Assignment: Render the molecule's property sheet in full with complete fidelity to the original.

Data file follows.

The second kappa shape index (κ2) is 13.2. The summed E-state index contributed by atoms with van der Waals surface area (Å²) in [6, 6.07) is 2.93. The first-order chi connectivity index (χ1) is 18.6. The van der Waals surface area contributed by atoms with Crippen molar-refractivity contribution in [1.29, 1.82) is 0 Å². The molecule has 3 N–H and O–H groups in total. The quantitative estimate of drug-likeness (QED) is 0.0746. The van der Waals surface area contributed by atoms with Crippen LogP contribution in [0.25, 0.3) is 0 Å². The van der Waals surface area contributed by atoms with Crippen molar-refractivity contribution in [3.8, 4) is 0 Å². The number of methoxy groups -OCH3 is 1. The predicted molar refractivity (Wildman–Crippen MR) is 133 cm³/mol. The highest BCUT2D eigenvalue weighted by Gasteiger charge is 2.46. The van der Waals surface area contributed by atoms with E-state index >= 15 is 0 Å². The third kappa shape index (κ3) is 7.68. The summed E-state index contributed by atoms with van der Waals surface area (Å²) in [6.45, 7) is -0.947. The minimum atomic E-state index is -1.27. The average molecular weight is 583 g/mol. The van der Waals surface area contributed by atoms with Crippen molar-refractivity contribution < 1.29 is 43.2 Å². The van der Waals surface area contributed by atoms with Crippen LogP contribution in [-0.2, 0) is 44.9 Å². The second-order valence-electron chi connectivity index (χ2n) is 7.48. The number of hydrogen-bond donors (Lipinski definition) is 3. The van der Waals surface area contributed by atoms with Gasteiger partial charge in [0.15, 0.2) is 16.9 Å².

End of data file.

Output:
The second kappa shape index (κ2) is 13.2. The summed E-state index contributed by atoms with van der Waals surface area (Å²) in [6, 6.07) is 2.93. The first-order chi connectivity index (χ1) is 18.6. The van der Waals surface area contributed by atoms with Crippen molar-refractivity contribution in [1.29, 1.82) is 0 Å². The molecule has 3 N–H and O–H groups in total. The quantitative estimate of drug-likeness (QED) is 0.0746. The van der Waals surface area contributed by atoms with Crippen LogP contribution in [0.25, 0.3) is 0 Å². The van der Waals surface area contributed by atoms with Crippen molar-refractivity contribution in [3.8, 4) is 0 Å². The number of methoxy groups -OCH3 is 1. The predicted molar refractivity (Wildman–Crippen MR) is 133 cm³/mol. The highest BCUT2D eigenvalue weighted by Gasteiger charge is 2.46. The van der Waals surface area contributed by atoms with E-state index >= 15 is 0 Å². The third kappa shape index (κ3) is 7.68. The summed E-state index contributed by atoms with van der Waals surface area (Å²) in [6.45, 7) is -0.947. The minimum atomic E-state index is -1.27. The average molecular weight is 583 g/mol. The van der Waals surface area contributed by atoms with Crippen molar-refractivity contribution < 1.29 is 43.2 Å². The van der Waals surface area contributed by atoms with Crippen LogP contribution in [-0.2, 0) is 44.9 Å². The second-order valence-electron chi connectivity index (χ2n) is 7.48. The number of hydrogen-bond donors (Lipinski definition) is 3. The van der Waals surface area contributed by atoms with Gasteiger partial charge in [0.15, 0.2) is 16.9 Å².